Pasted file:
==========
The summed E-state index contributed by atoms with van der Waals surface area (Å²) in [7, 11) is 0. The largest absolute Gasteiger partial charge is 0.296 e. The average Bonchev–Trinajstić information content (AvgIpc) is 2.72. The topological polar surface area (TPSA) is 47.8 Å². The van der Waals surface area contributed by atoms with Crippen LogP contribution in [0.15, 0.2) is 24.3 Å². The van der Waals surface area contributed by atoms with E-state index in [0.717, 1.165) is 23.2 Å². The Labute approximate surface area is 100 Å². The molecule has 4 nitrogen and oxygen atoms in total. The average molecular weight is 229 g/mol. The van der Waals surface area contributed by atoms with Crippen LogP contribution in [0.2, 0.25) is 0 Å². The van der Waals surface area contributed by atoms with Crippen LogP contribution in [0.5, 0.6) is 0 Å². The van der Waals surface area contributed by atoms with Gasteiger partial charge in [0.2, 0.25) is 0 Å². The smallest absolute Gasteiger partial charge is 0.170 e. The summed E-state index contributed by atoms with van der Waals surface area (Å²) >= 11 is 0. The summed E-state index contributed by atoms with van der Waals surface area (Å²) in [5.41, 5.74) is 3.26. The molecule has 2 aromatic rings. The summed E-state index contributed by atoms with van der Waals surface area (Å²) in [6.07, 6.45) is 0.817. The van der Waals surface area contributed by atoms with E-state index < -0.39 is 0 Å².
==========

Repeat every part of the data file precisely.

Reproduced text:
The summed E-state index contributed by atoms with van der Waals surface area (Å²) in [7, 11) is 0. The largest absolute Gasteiger partial charge is 0.296 e. The average Bonchev–Trinajstić information content (AvgIpc) is 2.72. The topological polar surface area (TPSA) is 47.8 Å². The van der Waals surface area contributed by atoms with Crippen LogP contribution in [0.15, 0.2) is 24.3 Å². The van der Waals surface area contributed by atoms with E-state index in [0.717, 1.165) is 23.2 Å². The Labute approximate surface area is 100 Å². The molecule has 4 nitrogen and oxygen atoms in total. The average molecular weight is 229 g/mol. The van der Waals surface area contributed by atoms with Crippen LogP contribution in [0.2, 0.25) is 0 Å². The van der Waals surface area contributed by atoms with Crippen LogP contribution in [0.5, 0.6) is 0 Å². The van der Waals surface area contributed by atoms with Gasteiger partial charge in [0.2, 0.25) is 0 Å². The smallest absolute Gasteiger partial charge is 0.170 e. The summed E-state index contributed by atoms with van der Waals surface area (Å²) >= 11 is 0. The summed E-state index contributed by atoms with van der Waals surface area (Å²) in [5.41, 5.74) is 3.26. The molecule has 2 aromatic rings. The summed E-state index contributed by atoms with van der Waals surface area (Å²) in [6.07, 6.45) is 0.817. The van der Waals surface area contributed by atoms with E-state index < -0.39 is 0 Å².